Fellini Forward conjures the work of the dead director in a work disturbingly attuned to the contemporary moment. By Anthony Carew.

Fellini Forward

A scene from Fellini Forward, a film created with the help of artificial intelligence.
A scene from Fellini Forward, a film created with the help of artificial intelligence.
Credit: Campari

Fellini Forward may be the definitive film of 2021: not because it’s a trenchant work of cinema, but because it’s so attuned to the contemporary moment it borders on satire. For some, it will be a fascinating vision of the future; for others, a nightmare exemplar of zombie cinema.

This picture product has two different titles: Fellini Forward: The Creative Genius of Federico Fellini, which is how it’s billed in the Italian Film Festival program; and Campari Presents: Fellini Forward, the title it bears within the film, with product placed front and centre.

Fellini Forward is at its core pure sponsored content or sponcon, burnishing its alcohol-shilling producers as great patrons of the arts. Fitting into Campari’s lineage of “artistic innovation”, it’s staged as a grand experiment on the frontier of artificial intelligence.

Commercial directors Zackary Canepari and Drea Cooper watch as another commercial director, Maximilian Niemann, helms a cinematic cyber séance. The filmography of the legendary Italian filmmaker Federico Fellini, who died in 1993, is fed into a computer in the hope that, with the stewardship and curatorship of a human production team, it will turn out a short movie in Fellini’s style and spirit. As the algorithm suggests story ideas, dialogue, structure and shot composition, the question is whether it can identify the qualities of Fellini’s cinema and turn out something “Felliniesque”.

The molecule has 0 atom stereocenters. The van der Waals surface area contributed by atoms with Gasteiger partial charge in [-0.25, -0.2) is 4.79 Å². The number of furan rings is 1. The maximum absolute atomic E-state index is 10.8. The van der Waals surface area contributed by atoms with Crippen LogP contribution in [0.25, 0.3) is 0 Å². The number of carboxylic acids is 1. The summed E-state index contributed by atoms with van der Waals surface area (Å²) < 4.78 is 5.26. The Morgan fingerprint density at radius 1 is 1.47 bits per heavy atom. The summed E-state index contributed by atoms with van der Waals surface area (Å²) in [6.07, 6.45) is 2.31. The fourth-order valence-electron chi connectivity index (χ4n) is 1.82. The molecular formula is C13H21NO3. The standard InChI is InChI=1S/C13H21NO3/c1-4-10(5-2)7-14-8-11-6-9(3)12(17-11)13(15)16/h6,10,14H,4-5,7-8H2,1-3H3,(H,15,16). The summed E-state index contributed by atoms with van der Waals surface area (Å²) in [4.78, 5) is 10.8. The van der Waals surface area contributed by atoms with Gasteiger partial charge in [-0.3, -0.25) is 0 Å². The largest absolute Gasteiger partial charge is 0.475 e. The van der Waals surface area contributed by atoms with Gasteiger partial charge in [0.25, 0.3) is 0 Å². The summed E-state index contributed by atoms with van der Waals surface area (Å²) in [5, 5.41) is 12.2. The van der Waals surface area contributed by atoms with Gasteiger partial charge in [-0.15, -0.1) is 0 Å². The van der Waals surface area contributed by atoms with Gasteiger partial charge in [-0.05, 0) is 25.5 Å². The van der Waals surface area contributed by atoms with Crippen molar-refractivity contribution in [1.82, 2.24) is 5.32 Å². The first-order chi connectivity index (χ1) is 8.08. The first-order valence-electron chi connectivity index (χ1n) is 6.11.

“Felliniesque” is said so often in the film that it, too, feels like a work of branding, as Fellini’s artistic output is data mined for its most recognisable and saleable signifiers. This experiment is really an elaborate exercise in fan fiction and cosplay, with an artist’s visual style worn like a wardrobe. But the exercise suggests a dark future in which works such as this will move past apeing dead filmmakers to suggesting that they’re somehow new works by them. The talk of extracting the “creative DNA” of Fellini sets off “playing God” alarms. To paraphrase Jeff Goldblum in Jurassic Park, these liqueur peddlers are so preoccupied with whether or not they could, they didn’t stop to think if they should.

Dystopian fearmongering is mocked by one of the project’s consultants, Marcus du Sautoy, a British mathematician who wrote the book The Creativity Code: Art and Innovation in the Age of AI. “Hollywood loves to frame the story of AI as a dystopic one, where our species gets wiped out at the end of the story,” he says. Given how limited and task-specific machine-learning currently is, such Terminator/Matrix realities are far-fetched. But AI dystopias are not summoned only by Hollywood thrillers.

Australian journalist Yaara Bou Melhem’s documentary Unseen Skies, screening at the Sydney Film Festival, chronicles American artist Trevor Paglen, whose artworks are explorations of state/corporate surveillance. His 2019 piece, From Apple to Anomaly, shows the limits of feeding datasets to an AI program. When presented with Magritte’s painting Ceci n’est pas une pomme, recognition software identifies it not as a painting of an apple, but an apple itself, offering an ironic juxtaposition with the painting’s title, “This is not an apple”.

In Unseen Skies, Bou Melhem and Paglen burrow down to the ideological notions underpinning the rise of biometric data and surveillance capitalism. As with Shalini Kantayya’s eye-opening 2020 documentary Coded Bias, it explores how supposedly “neutral” neural networks are structured with judgements and prejudices.